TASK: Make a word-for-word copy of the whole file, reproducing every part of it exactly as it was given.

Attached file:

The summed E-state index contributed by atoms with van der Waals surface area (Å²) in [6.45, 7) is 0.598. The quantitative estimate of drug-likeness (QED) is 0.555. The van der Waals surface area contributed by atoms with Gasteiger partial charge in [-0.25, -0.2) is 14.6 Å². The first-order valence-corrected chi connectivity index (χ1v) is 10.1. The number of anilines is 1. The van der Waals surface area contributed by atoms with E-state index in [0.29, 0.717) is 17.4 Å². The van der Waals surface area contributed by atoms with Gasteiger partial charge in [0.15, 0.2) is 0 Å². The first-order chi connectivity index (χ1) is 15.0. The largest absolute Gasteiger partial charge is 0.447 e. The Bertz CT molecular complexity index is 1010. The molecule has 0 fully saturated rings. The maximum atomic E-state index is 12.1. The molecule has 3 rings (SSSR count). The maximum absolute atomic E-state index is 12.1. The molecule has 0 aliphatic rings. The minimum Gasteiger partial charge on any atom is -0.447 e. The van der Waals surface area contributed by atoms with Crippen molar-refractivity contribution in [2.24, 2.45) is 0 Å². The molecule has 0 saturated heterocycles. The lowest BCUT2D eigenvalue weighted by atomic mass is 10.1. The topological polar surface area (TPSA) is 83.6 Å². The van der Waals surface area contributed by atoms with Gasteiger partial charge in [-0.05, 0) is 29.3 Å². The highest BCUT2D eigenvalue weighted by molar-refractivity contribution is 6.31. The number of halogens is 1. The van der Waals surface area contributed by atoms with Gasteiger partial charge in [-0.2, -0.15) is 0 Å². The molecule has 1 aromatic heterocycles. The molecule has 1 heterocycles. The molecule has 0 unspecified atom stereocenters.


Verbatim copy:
The summed E-state index contributed by atoms with van der Waals surface area (Å²) in [6.45, 7) is 0.598. The quantitative estimate of drug-likeness (QED) is 0.555. The van der Waals surface area contributed by atoms with Gasteiger partial charge in [-0.25, -0.2) is 14.6 Å². The first-order valence-corrected chi connectivity index (χ1v) is 10.1. The number of anilines is 1. The van der Waals surface area contributed by atoms with E-state index in [0.29, 0.717) is 17.4 Å². The van der Waals surface area contributed by atoms with Gasteiger partial charge in [0.15, 0.2) is 0 Å². The first-order chi connectivity index (χ1) is 15.0. The largest absolute Gasteiger partial charge is 0.447 e. The Bertz CT molecular complexity index is 1010. The molecule has 0 fully saturated rings. The maximum atomic E-state index is 12.1. The molecule has 3 rings (SSSR count). The maximum absolute atomic E-state index is 12.1. The molecule has 0 aliphatic rings. The minimum Gasteiger partial charge on any atom is -0.447 e. The van der Waals surface area contributed by atoms with Crippen molar-refractivity contribution in [2.24, 2.45) is 0 Å². The molecule has 0 saturated heterocycles. The lowest BCUT2D eigenvalue weighted by atomic mass is 10.1. The topological polar surface area (TPSA) is 83.6 Å². The van der Waals surface area contributed by atoms with Gasteiger partial charge in [-0.05, 0) is 29.3 Å². The highest BCUT2D eigenvalue weighted by molar-refractivity contribution is 6.31. The number of halogens is 1. The van der Waals surface area contributed by atoms with Gasteiger partial charge in [-0.2, -0.15) is 0 Å². The molecule has 1 aromatic heterocycles. The molecule has 1 heterocycles. The molecule has 0 unspecified atom stereocenters.